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Chapter 11 Chemical Bonding.

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Presentation on theme: "Chapter 11 Chemical Bonding."— Presentation transcript:

1 Chapter 11 Chemical Bonding

2 Types of Chemical Bonds 11.1
Bond – a force that holds groups of atoms of two or more atoms together and makes them function as a unit Bond Energy – the amount of energy required to break the bond

3 Types of Bonds: 4 TYPES Cations packed in “a sea of electrons”Metals
Metallic Artists rendering of a metallic bond Cations packed in “a sea of electrons”Metals Metals consist of closely packed cations floating in a “sea of electrons”. All of the atoms are able to share the electrons. The electrons are not bound to individual atoms.

4 Type 1: Metallic Properties of Metals
Good conductors Ductile Malleable Electrons act as a lubricant, allowing cations to move past each other

5 Metals have a Crystalline Structure
Example: Body Centered Cubic (Chromium) Packed spheres of the same size and shape: Body Centered Cubic Face Centered Cubic Hexagonal Close Packed

6 More examples Face-Centered Cubic (gold) picture

7 Last example Hexagonal Close-Packed (zinc) picture

8 Type 2: IONIC IONIC picture
Bond between closely packed, oppositely charged ions Bond between a metal and a nonmetal hard 22oC high mp temperatures nonconductors of electricity in solid phase good conductors in liquid phase or dissolved in water (aq)

9 Covalent Bonding (2 types)
Instead of gaining or losing electrons atoms can get stable by sharing electrons This is always between two non-metals. Two fluorine atoms, for example, can form a stable F2 molecule in which each atom has 8 valence electrons by sharing a pair of electrons. In covalent bonds they can share more than two electrons

10 Type 3&4: COVALENT Electrons are shared
picture Electrons are shared Have low melting, boiling points Do not conduct electricity when melted or dissolved in water relatively soft solids as compared to ionic compounds at room temp

11 Covalent bond –subtype #1
Non-polar Covalent picture When two of the same elements bond they are called diatomic molecules, some examples of this are Hydrogen H2, Oxygen O2 and Nitrogen N2. The atoms in these bonds would have the same electronegativities. This means that both atoms attract the shared electrons to that same extent.

12 Covalent Bonds – subtype #2
POLAR COVALENT picture Unequal sharing of electrons

13 Dipole Moment A molecule that has a center of positive charge and a center of negative charge Dipole often represented by an arrow Points towards negative charge center and its tail indicates the positive charge center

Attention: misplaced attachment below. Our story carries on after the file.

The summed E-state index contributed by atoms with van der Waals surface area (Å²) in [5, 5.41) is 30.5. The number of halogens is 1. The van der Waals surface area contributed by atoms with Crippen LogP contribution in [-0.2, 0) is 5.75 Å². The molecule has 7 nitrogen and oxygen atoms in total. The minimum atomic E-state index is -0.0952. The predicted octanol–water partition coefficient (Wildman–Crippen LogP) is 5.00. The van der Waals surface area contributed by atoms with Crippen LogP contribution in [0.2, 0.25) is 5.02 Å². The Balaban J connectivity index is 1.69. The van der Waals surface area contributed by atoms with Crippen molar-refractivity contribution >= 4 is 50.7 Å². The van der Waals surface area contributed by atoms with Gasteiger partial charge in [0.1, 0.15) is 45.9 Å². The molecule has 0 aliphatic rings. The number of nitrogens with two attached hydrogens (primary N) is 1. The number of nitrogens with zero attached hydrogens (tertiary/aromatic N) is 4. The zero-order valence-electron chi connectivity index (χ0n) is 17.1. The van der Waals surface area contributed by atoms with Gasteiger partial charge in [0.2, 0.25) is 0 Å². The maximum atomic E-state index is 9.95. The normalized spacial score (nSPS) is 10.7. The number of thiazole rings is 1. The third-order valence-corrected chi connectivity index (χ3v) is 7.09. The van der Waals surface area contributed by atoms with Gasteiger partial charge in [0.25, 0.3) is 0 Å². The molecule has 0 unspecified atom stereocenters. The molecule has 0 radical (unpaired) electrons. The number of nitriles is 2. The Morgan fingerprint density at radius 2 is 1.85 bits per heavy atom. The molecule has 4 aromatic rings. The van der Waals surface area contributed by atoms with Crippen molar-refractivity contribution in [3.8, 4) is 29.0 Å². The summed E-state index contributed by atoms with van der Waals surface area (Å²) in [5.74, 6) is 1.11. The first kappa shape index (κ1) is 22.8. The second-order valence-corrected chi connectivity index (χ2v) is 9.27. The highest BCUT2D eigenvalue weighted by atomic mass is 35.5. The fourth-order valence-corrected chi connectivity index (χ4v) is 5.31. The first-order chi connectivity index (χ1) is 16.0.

14 Review: 3 types of bonds thus far

15 Lewis Structures Section 11.6

16 Lewis Dot Structures Show valence electrons
Use group number to figure it out

17 The Octet Rule The octet rule says that atoms tend to gain, lose or share electrons so they have eight electrons in their outer shell. There are some exceptions to the octet rule (imagine that) BF3 BCl3 PF5 SF6

18 Follow the interactive website!
Ionic Bonding: (this should be review) Covalent Bonding:

19 Drawing Lewis Structures
Arrange the element symbols. Central atoms are generally those with the highest bonding capacity. Carbon atoms are always central atoms Hydrogen atoms are always peripheral atoms Add up the number of valence electrons from all atoms. For polyatomic ions, add one electron for each negative charge and subtract one for each positive charge. Draw a skeleton structure with atoms attached by single bonds. Complete the octets of peripheral atoms. Place extra electrons on the central atom. If the central atom doesn’t have an octet, try forming multiple bonds by moving lone pairs.

20 Simple Rules 1. Figure out number of electrons by counting the TOTAL valence electrons in whole compound 2. Place the central element in the middle and surround it with the other elements 3. Place single bonds between elements 4. Place lone pairs around each element until there are a total of eight (Hydrogen only wants 2) 5. Count total electrons surrounding the compound (don’t forget the bonds count as 2 electrons) If electrons from #1 and #5 don’t match…. Erase electrons and put in double bond and recount